Night Terrors In New Play
You can't pigeonhole Octavio Solis or his plays. He's adapted John Steinbeck's short story collection The Pastures of Heaven, and Cervantes' Don Quixote for the stage.
But most often he mixes the mundane with the surreal, hard realities with magical realism, putting working-class, Mexican-American characters in emotional peril.
I talked to Solis a few days ago at San Francisco's Magic Theatre, during a break from rehearsal. He told me his new play, Se Llama Cristina, is about night terrors.
Octavio Solis: Usually when we think of night terrors, it's something we ascribe to the children, to toddlers. They wake up screaming, and they don't know why. And it's not a specific nightmare, and they're even awake, but they're kind of asleep with their eyes open.
But I think night terrors can also be attributed to the parents. It's those chills, those doubts that we have that wake us up in the middle of the night that make us question our ability to be real parents.
Solis started the play when his daughter was an infant, wrote twenty pages, then put it aside because, he says, it didn't make sense, even to him. In this revived and finished version. Solis gives that fear of being a bad parent to his two lead characters.
Octavio Solis: They're two characters who honestly really are convinced that they can't be parents. That they're not parents. And yet they wake up from this dope nod in this squalid room, with a crib in the room, but no baby. And they wonder, where's the baby. And then they discover, over a process of remembering, and playing out, acting out those memories, they discover that the baby was theirs, and now they need to find it.
Musiker: In fact, what's in the crib is a fried chicken.
Solis: Is a leg of chicken, it's a drumstick.
They don't know what it means. They know it's a symbol of something. They read so many things into it.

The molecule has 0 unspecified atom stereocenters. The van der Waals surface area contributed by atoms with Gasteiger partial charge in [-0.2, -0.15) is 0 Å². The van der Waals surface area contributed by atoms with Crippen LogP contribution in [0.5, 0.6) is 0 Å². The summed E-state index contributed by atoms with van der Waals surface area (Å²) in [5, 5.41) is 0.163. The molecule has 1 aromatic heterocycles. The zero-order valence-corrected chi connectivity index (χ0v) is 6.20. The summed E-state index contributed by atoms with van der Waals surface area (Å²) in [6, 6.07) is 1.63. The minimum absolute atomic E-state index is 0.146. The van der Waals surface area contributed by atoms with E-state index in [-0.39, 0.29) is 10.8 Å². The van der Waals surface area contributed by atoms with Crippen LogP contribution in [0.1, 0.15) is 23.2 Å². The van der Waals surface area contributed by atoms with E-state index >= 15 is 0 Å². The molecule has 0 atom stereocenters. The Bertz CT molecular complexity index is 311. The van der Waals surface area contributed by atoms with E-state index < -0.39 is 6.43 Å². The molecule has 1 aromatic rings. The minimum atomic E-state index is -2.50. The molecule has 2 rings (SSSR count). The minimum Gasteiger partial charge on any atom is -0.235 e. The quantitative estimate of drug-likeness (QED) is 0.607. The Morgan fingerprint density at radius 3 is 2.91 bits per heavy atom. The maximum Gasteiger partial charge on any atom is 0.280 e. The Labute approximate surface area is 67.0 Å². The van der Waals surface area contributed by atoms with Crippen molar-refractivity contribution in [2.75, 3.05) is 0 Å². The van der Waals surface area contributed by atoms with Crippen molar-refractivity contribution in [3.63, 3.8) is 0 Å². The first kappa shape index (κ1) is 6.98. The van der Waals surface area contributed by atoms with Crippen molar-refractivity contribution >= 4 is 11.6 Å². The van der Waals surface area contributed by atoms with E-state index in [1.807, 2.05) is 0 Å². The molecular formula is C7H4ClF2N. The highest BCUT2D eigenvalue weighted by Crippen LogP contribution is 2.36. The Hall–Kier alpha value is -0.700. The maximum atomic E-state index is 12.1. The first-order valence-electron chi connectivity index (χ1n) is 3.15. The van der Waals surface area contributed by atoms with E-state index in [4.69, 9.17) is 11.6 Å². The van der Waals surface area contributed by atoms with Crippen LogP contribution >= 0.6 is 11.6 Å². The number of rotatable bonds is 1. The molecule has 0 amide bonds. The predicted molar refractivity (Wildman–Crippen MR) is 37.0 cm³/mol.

But in the end, sometimes a cigar is just a cigar; a leg of chicken is sometimes just a leg of chicken.
Musiker: You mentioned they wake up from a drug nod, and there's drug abuse and domestic abuse, and it's funny too. So how do you make those elements of tragedy and comedy work together?
Solis: I don't know. Honestly, I don't think of it as funny, (laughing), until I see it, and then I go, ooohhh. You know what, that works.
Solis and I talked in the lobby area of the Magic Theater, where there's a giant map of the route his lead characters, Vera and Mike, follow from El Paso, Texas to San Francisco, similar to the route that Solis and his wife took in 1989 when they moved here.
Sean San Jose, a veteran of many Solis plays, is Mike; Sarah Jane Hayon plays Vera.
Solis: And all they think about is running away... and all they think about is running to the next small town, where they live and be at peace, but the past keeps catching up.
They want to live in San Francisco, but because of economic circumstances they can't live in San Francisco, they can't. So they end up in Daly City.
Cyrus: So who is Cristina?
Solis: Cristina is the child. She's the baby that they're looking for. This play is about naming. The title is Se Llama Cristina, which means her name is Cristina. which is about christening. And naming the baby makes it real.
Octavio Solis' new play Se Llama Cristina. It opens Wednesday night at the Magic Theatre in San Francisco. The production is part of a National New Play Network Rolling World Premiere with upcoming productions at Kitchen Dog Theater in Dallas, TX and The Theatre@Boston Court in Pasadena, CA.